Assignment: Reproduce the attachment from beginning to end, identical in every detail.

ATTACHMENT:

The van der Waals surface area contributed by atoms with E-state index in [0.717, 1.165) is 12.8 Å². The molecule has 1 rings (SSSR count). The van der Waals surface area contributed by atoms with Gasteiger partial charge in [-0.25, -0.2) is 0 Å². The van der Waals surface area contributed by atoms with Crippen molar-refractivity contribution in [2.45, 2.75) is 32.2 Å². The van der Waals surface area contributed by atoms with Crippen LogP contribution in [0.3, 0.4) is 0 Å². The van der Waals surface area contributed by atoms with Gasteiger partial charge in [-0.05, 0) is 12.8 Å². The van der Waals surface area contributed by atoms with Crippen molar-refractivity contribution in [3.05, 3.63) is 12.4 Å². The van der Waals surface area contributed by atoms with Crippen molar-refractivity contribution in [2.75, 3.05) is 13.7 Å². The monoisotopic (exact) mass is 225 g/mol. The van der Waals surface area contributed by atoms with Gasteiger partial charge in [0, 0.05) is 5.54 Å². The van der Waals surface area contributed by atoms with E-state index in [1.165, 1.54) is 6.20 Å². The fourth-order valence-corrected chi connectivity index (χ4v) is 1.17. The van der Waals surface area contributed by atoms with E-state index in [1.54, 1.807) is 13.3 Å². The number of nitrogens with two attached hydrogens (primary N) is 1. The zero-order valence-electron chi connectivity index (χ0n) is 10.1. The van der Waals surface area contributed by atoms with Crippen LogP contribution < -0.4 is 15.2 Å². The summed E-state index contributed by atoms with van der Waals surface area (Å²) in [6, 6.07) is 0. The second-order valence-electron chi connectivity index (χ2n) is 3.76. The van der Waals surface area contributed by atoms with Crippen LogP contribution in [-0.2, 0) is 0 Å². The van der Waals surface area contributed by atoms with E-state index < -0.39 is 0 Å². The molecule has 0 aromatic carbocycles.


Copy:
The van der Waals surface area contributed by atoms with E-state index in [0.717, 1.165) is 12.8 Å². The molecule has 1 rings (SSSR count). The van der Waals surface area contributed by atoms with Gasteiger partial charge in [-0.25, -0.2) is 0 Å². The van der Waals surface area contributed by atoms with Crippen molar-refractivity contribution in [2.45, 2.75) is 32.2 Å². The van der Waals surface area contributed by atoms with Crippen LogP contribution in [0.3, 0.4) is 0 Å². The van der Waals surface area contributed by atoms with Gasteiger partial charge in [-0.05, 0) is 12.8 Å². The van der Waals surface area contributed by atoms with Crippen molar-refractivity contribution in [3.05, 3.63) is 12.4 Å². The van der Waals surface area contributed by atoms with Crippen molar-refractivity contribution in [2.75, 3.05) is 13.7 Å². The monoisotopic (exact) mass is 225 g/mol. The van der Waals surface area contributed by atoms with Gasteiger partial charge in [0, 0.05) is 5.54 Å². The van der Waals surface area contributed by atoms with E-state index in [1.165, 1.54) is 6.20 Å². The fourth-order valence-corrected chi connectivity index (χ4v) is 1.17. The van der Waals surface area contributed by atoms with E-state index in [1.54, 1.807) is 13.3 Å². The number of nitrogens with two attached hydrogens (primary N) is 1. The zero-order valence-electron chi connectivity index (χ0n) is 10.1. The van der Waals surface area contributed by atoms with Crippen LogP contribution < -0.4 is 15.2 Å². The summed E-state index contributed by atoms with van der Waals surface area (Å²) in [6, 6.07) is 0. The second-order valence-electron chi connectivity index (χ2n) is 3.76. The van der Waals surface area contributed by atoms with Crippen LogP contribution in [-0.2, 0) is 0 Å². The van der Waals surface area contributed by atoms with E-state index < -0.39 is 0 Å². The molecule has 0 aromatic carbocycles.